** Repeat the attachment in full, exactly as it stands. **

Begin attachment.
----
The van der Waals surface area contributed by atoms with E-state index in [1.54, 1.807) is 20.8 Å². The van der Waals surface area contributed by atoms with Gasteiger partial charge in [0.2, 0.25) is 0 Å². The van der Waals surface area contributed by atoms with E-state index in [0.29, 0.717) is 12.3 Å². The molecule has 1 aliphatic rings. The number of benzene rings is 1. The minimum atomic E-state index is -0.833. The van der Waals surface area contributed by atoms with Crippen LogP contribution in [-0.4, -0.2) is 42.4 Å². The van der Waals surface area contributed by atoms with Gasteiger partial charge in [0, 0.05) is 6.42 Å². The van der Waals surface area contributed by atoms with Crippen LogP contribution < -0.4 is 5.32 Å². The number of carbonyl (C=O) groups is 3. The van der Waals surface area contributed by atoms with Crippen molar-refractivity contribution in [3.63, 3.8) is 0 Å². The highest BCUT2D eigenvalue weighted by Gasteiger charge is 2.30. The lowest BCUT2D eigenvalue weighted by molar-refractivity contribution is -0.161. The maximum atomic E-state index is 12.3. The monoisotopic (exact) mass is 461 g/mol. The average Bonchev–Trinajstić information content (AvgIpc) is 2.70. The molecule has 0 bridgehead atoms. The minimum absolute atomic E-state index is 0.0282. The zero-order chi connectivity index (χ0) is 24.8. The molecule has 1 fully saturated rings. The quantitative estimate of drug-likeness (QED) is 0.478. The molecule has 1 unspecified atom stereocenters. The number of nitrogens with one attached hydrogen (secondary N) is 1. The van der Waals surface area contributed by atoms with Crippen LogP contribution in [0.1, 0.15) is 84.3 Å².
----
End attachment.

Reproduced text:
The van der Waals surface area contributed by atoms with E-state index in [1.54, 1.807) is 20.8 Å². The van der Waals surface area contributed by atoms with Gasteiger partial charge in [0.2, 0.25) is 0 Å². The van der Waals surface area contributed by atoms with E-state index in [0.29, 0.717) is 12.3 Å². The molecule has 1 aliphatic rings. The number of benzene rings is 1. The minimum atomic E-state index is -0.833. The van der Waals surface area contributed by atoms with Crippen LogP contribution in [-0.4, -0.2) is 42.4 Å². The van der Waals surface area contributed by atoms with Gasteiger partial charge in [0, 0.05) is 6.42 Å². The van der Waals surface area contributed by atoms with Crippen LogP contribution < -0.4 is 5.32 Å². The number of carbonyl (C=O) groups is 3. The van der Waals surface area contributed by atoms with Crippen molar-refractivity contribution in [3.63, 3.8) is 0 Å². The highest BCUT2D eigenvalue weighted by Gasteiger charge is 2.30. The lowest BCUT2D eigenvalue weighted by molar-refractivity contribution is -0.161. The maximum atomic E-state index is 12.3. The monoisotopic (exact) mass is 461 g/mol. The average Bonchev–Trinajstić information content (AvgIpc) is 2.70. The molecule has 0 bridgehead atoms. The minimum absolute atomic E-state index is 0.0282. The zero-order chi connectivity index (χ0) is 24.8. The molecule has 1 fully saturated rings. The quantitative estimate of drug-likeness (QED) is 0.478. The molecule has 1 unspecified atom stereocenters. The number of nitrogens with one attached hydrogen (secondary N) is 1. The van der Waals surface area contributed by atoms with Crippen LogP contribution in [0.1, 0.15) is 84.3 Å².